Due to lack of time and, to an extent, a lack of motivation, I have decided to stop blogging here.
I thought I'd find the debate about the Scottish Independence Referendum enjoyable but I'm bored of it already, which is unfortunate because the Scottish Question is, once again, dominating everything, as if the Scots are the only people whose opinion on the Union and how they wish to be governed matters.
As far as the political classes are concerned the English Question can be answered by mitigating the West Lothian Question (see IPPR paper England and the Union: How and why to answer the West Lothian question), devolving power to city regions or electing mayors. What they definitely won't do is what they should do: ask the people of England how we want to be governed, which is actually the only way to answer the English question. It even sounds as though Nick Clegg's constitutional commission will treat England as a collection of disparate entities rather than as a nation.
Q: The committee's next inquiry will be on the need for a constitutional convention in the UK. The committee will meet people from Wales, Scotland and Northern Ireland. But who does it meet to discuss England?
Clegg says he agrees with the need to decentralise power within England. Sometimes reform can happen in a piecemeal way. The government's city deals will give eight cities unprecedented powers. Yesterday he had a meeting with colleagues who said, if cities can get these powers, why not Cornwall. That shows how these initiatives develop.
The government has move "relatively fast" to give powers to cities, he says. But these powers have not been properly deployed yet. For example, business rates have been devolved.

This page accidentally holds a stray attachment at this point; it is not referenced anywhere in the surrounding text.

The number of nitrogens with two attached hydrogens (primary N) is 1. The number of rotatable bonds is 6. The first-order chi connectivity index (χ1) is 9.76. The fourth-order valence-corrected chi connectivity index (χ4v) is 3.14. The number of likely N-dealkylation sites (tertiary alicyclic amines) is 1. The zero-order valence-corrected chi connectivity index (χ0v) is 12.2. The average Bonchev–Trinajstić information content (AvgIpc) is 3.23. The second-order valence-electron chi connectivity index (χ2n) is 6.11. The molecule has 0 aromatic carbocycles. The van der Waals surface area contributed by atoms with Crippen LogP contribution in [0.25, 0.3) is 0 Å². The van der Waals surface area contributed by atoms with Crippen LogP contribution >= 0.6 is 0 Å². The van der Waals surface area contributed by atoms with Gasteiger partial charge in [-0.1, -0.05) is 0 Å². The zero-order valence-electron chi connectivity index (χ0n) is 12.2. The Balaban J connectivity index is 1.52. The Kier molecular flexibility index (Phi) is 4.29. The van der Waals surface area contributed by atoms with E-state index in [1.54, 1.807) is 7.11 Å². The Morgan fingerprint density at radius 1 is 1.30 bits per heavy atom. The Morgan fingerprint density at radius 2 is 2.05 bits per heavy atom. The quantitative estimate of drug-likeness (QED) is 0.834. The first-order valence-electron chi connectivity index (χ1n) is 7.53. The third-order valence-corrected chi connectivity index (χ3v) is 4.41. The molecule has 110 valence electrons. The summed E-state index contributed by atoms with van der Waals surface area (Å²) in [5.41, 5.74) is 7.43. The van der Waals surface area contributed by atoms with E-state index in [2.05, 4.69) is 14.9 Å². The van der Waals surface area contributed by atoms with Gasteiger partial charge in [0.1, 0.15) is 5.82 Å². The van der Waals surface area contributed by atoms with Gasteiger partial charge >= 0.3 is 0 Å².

In the event that the Scottish nationalists lose the independence referendum, which I fully expect them to, and start to push for greater devolved powers, the political class will then have to discuss England. In other words I think we have to wait until we know for definite where the Scots stand. There are other groups too who need to work out where they stand. UKIP for example. Are UKIP for an English parliament or against it? And the English nationalists of the Tory party, are they prepared to fight for England to be self-governing, or will their 'English nationalism' - such as it is - be mollified by a more EU sceptical stance from the UK Government (see John Redwood's England Expects and my Euroscepticism: A very English disease?)? And then there's the English Democrats. Are they the modern, acceptable face of English nationalism, or are they the final bolt hole for BNP rejects? The available evidence seems to point to the latter. Steve Uncles' policy of recruiting BNP into the English Democrats appears to have been a success.
I'd like to think that I've done all I can to promote an inclusive civic nationalism and reign in the idiots who control the English Democrats. At this present time it looks as though I have lost that battle. But in the great scheme of things I think it is of little consequence. Common sense and decency will eventually prevail, it's just a shame that the English Democrats have been allowed to do so much damage to the Campaign for an English Parliament. I haven't been a member of the Campaign for an English Parliament for a couple years now because of their association with the English Democrats, but as of now I am cutting all links with the CEP. I feel that the non-partisan nature of the CEP is compromised by it being top heavy with English Democrat supporters, and because many of the national council seem to be inexplicably in thrall to Robin Tilbrook. I'm tired of being slapped down by CEP members for criticising the English Democrats and have no wish to be associated any longer with an organisation that has intimate links with the English Democrats and which consequently therefore is increasingly linked by association to the BNP and their racist ilk.
Thank you for reading.